Weathering What Is

By: Lara Dustin Scriba


(4 min. read)

I don’t know about you, but the end of April felt like an emotional roller coaster. Maybe it was the combination of a full moon, hormones, and a total eclipse, but WOW, this one knocked me off my feet. We had been planning for months to ensure that our sailing plans aligned with making it to Mazatlan to be in the zone of totality for the total solar eclipse. This is no small feat, as nature often has its own plans, so we were ecstatic that not only had we made it to our destination on time but that there was also a slip available. We were over the moon, which is why what happened next totally threw me off guard. 

I had spent the day provisioning with friends, chatting about the weather and upcoming plans for our next big sail crossing the Sea of Cortez as we shopped. Feeling proud of how far I’d come in understanding the weather and my ability to finally add to the conversation, celebrating every time we actually found what was on our list, pointing one another to the aisle that contained the treasure, especially if it was a coveted block of cheddar cheese! It was a productive and positive day.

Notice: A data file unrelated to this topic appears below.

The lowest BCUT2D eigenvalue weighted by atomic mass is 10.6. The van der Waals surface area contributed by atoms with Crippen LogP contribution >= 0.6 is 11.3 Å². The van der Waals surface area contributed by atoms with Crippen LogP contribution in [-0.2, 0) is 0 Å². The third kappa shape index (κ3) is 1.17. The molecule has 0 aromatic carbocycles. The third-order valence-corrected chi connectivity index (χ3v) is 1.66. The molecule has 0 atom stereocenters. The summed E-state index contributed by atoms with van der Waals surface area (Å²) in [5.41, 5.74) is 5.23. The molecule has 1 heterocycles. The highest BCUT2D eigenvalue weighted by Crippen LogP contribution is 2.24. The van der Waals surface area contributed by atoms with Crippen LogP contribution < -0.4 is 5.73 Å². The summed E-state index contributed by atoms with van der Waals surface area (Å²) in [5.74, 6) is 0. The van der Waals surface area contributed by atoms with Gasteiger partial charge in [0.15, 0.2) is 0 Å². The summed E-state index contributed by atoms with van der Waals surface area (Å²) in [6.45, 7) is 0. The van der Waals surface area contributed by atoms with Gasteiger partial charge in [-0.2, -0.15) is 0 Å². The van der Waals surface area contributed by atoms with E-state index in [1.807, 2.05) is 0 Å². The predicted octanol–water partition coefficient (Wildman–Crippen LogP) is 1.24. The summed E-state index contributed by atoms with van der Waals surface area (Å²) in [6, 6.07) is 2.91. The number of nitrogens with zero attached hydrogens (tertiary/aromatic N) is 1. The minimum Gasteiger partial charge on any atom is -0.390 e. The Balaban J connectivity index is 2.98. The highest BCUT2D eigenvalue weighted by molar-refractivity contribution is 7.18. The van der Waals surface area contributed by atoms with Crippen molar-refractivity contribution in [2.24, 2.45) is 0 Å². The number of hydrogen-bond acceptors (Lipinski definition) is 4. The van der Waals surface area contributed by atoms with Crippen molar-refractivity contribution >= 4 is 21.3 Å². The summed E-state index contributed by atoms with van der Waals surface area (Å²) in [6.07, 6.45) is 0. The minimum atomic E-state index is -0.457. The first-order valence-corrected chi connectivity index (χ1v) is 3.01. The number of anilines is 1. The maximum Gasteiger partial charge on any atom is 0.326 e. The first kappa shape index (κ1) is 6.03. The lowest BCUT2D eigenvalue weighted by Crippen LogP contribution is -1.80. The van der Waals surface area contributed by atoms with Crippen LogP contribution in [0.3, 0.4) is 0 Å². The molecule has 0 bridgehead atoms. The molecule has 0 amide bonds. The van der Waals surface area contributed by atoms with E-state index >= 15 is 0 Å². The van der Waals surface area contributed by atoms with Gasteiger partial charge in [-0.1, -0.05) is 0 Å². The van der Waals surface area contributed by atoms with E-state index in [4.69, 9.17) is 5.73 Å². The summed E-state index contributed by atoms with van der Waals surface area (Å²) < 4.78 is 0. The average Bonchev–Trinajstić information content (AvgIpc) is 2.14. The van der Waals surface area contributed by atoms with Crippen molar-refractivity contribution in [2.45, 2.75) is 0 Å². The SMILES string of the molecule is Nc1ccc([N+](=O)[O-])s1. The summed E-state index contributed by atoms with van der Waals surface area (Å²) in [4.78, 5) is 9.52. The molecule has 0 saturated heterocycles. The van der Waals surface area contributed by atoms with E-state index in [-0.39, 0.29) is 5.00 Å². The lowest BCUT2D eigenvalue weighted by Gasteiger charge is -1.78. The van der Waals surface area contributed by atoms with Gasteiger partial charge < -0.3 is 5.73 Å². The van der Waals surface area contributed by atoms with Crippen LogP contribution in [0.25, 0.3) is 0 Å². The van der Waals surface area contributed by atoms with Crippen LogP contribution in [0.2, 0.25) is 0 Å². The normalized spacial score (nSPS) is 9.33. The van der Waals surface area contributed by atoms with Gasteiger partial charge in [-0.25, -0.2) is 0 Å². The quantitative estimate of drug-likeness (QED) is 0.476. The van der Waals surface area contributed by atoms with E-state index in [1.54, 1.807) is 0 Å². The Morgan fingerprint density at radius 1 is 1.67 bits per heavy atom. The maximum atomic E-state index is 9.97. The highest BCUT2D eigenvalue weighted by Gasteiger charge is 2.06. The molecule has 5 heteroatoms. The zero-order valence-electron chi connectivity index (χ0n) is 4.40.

I always feel apprehensive when doing big crossings, which is nothing new, and anxiety is something I’ve had to manage for years. So I didn’t see any unusual red flags, though as the day progressed, I did notice some anxiety creeping in and lying heavy on my chest. Nothing unusual, I told myself. I knew I’d talk it through with our crew and figure out a safe time to cross while getting the reassurance I needed to calm my nerves.

We headed out later that afternoon to explore the town, and as we tried to hail a taxi I was suddenly hit with a crushing sense of doom and panic. I was afraid to get in the car, overwhelmed by the smallest decisions, the amount of people, the level of noise. Everything suddenly became too much. I was choking back the tears as we were all shuffled into the car. My husband was confused by my reaction but also needed to move quickly, as we were in a large group and making collective decisions.